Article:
In the mid-1970s, a number of women felt the influence of feminism strongly enough to put their beliefs into effect, by starting feminist businesses. We were among them. We wanted to create a feminist community for men and women that was self-sustaining. A lot of feminist bookstores were cropping up all over the country, but, Selma had always been interested in cooking and the way that food seemed to bring people together. So, opening a restaurant seemed the logical choice.
Our vision included offering ethnic foods, we wanted to serve food that represented a diverse group of people from all over the world. We also didn’t want to use meat, as we don’t believe in exploiting, dominating or eating animals. From our first cookbook, The Political Palate, “Feminism is not a part-time attitude for us; it is how we live all day, everyday. Our choices in furniture, pictures, the music we play, the books we sell, and the food we cook all reflect and express our feminism.”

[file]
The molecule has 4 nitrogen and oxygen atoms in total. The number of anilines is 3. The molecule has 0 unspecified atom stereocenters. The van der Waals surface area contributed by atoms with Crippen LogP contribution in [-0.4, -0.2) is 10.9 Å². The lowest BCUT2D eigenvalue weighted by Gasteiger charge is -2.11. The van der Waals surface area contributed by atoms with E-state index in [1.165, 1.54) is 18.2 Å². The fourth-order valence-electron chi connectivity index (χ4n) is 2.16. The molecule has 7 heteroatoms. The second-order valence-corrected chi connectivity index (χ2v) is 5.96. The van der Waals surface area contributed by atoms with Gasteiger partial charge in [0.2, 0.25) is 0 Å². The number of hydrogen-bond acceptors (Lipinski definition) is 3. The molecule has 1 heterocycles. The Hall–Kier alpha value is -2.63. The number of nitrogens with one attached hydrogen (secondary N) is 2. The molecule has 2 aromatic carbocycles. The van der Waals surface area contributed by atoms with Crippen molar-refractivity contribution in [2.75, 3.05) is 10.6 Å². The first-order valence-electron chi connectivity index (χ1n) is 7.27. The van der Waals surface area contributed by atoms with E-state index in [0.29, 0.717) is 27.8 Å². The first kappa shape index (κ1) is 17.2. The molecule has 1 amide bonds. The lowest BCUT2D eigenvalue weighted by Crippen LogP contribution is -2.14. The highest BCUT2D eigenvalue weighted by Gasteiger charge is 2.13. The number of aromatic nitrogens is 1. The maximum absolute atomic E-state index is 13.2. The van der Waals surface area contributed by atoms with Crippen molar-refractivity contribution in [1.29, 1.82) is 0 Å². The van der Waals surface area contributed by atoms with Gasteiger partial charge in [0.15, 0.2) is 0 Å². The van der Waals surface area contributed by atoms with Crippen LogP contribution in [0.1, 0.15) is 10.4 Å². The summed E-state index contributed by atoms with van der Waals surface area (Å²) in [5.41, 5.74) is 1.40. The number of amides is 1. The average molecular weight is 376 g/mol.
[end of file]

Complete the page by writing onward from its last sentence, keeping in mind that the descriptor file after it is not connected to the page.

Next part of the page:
Now, approaching our 30th year, Bloodroot is thriving. Someone came by the restaurant the other day and told us they had thought that there must be new owners, because we have a web site now. Rest assured, little has changed since we began this journey. We are still Luddites. We recently bought a touch tone phone because we had to, the old rotary phone suited us just fine, but, to order some of our supplies meant we have to go through those awful automated voice systems, our rotary phone just wouldn’t work.
Two of the original collective members still provide the foundation for Bloodroot today. We are Selma Miriam and Noel Furie. We look forward to meeting you.